A before-school gathering of students and families participating in AVID came to Buford to get the year off to a good start. AVID is a national program geared toward college readiness and closing the achievement gap. AVID students also participated in Sec. King’s visit by writing thoughtful responses to the prompt, “Opportunity is….”
Eleven Buford and Walker students were accepted to Reflections, the Summer Regional Governor’s School Program for Middle School Students Gifted in the Visual Arts: Arianna Deiter, Belaynesh Downs-Reeve, Meg Gist, Eleanor Hilgart, Chu Keyer, Nora Liang, Anna Meyer, Emily Morris, Kyle O’Shea, Sohl Park, Yasu Shinozak, and Georgia Trainum. In addition, CHS 9th-grader Sahara Clemons was selected as one of two student assistants for the program.
Walker students are already celebrating the fine arts — on back-to-back days, sixth-graders attended the Charlottesville Chamber Music Festival, and fifth-graders enjoyed performances by Rwandan dancers and musicians (see elementary news for more details).
The new iSTEM program designed to build a bridge to the Buford engineering program “blasted off” with straw-powered rockets in Walker’s Delta Lab. Through the activity, students explored force, distance, mean, and measurement.
Walker will host its second Mix-It-Up-at-Lunch event with the help of United Way volunteers on the Day of Caring. The program features events like get-to-know-you Bingo to help students meet new friends and acquaintances.
To reinforce some positive behavior routines, Walker hosted a Jeopardy! game featuring Alec Trebec (Mr. K) and Vanna White (Mrs. Geddy). Students had a fun time answering questions related to Walker’s resources and behavioral expectations.
In response to a suggestion from Burnley-Moran Elementary School, the Charlottesville Police Department is starting a “lunch with a cop” program in our elementary schools. Police officers visit with students during lunch, answering questions, enjoying conversation, and building positive relationships.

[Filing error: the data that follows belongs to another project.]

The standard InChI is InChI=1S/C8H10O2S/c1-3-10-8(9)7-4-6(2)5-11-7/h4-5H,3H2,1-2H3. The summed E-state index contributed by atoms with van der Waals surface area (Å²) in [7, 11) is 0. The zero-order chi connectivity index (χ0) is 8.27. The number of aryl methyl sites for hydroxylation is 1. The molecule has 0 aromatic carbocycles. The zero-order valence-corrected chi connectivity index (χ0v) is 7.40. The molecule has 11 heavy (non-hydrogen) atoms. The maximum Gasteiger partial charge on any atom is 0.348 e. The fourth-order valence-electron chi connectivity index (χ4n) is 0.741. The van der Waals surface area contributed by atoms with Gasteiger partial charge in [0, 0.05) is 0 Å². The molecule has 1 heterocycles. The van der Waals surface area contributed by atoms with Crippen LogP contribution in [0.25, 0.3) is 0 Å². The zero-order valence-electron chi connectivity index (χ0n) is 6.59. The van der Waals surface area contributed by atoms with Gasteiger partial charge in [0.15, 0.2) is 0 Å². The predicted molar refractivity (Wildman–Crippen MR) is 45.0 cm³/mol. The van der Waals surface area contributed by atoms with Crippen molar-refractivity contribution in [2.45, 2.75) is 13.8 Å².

You’re invited to an ice cream social at Greenbrier on Sunday, September 25 from 2-4. Hosted by the Special Education Advisory Committee, the event is a casual way for parents with a child in special education to get to know each other and to build a social support network. It will also provide an opportunity for children to have fun in a safe environment.
City Schoolyard Garden started its “Harvest of the Month” program in September with delicious local peaches. The monthly fresh and local snack is also connected to science- and garden-related lesson plans.
Our elementary schools have proven that it’s never too early in the year for some arts and inspiration! Rwandan brothers Patrick and Pacifique Niyosenga visited schools to perform and share their story of overcoming challenges. Pacifique founded the Niyo Cultural Centre, which is dedicated to improving the lives of impoverished Rwandan street children by teaching them drumming, dancing, and art to help them earn money to survive.
Burnley-Moran bobcats started off the year with their annual leave a “Positive Footprint” emphasis, following a national project for encouraging kindness, and they’ve already pulled out the bee-bots to make the programming-math connection.
Clark bees have been busy with friction projects, community design activities, participating in the Belmont “Yard Dreams” community art project, observing the national “Dot Day” creativity project, and more!
Greenbrier has started its “Walking Wednesdays” program and welcomed a large crowd to its Back-to-School Picnic.
Jackson-Via will welcome a canine friend on Fridays, as a therapy dog makes regular visits with kindergartners. And the school’s annual Grandparents Day lunch attracted a great showing.
Johnson students have been out in the garden, using their break-out boxes (and their brains), and welcoming guests to the school, including guest reader Superintendent Rosa Atkins.
Each morning, Venable classrooms hold morning meetings to greet one another, establish daily goals, and complete a fun activity. The school recently held its new monthly school-wide morning meeting, a community-building exercise with greetings, music, activities, and a read-aloud.
At their September meeting, the Board welcomed its new student representatives: Fré Halverson-Taylor, Nadiya Khaydari, and Mollie Pepper. The Board also received an award on behalf of CHS from the Jobs for Virginia Graduates program (see above), heard updates about City Schoolyard Garden, the new extended-day learning program in the elementary schools, and more. The Board voted to prioritize school facilities improvements at Walker and Buford. Initial reports indicate that the division’s enrollment will be up by more than 100 students over last year. The Board moved its April Board meeting to March 30 to improve the spacing of the monthly meetings.
Upcoming events include: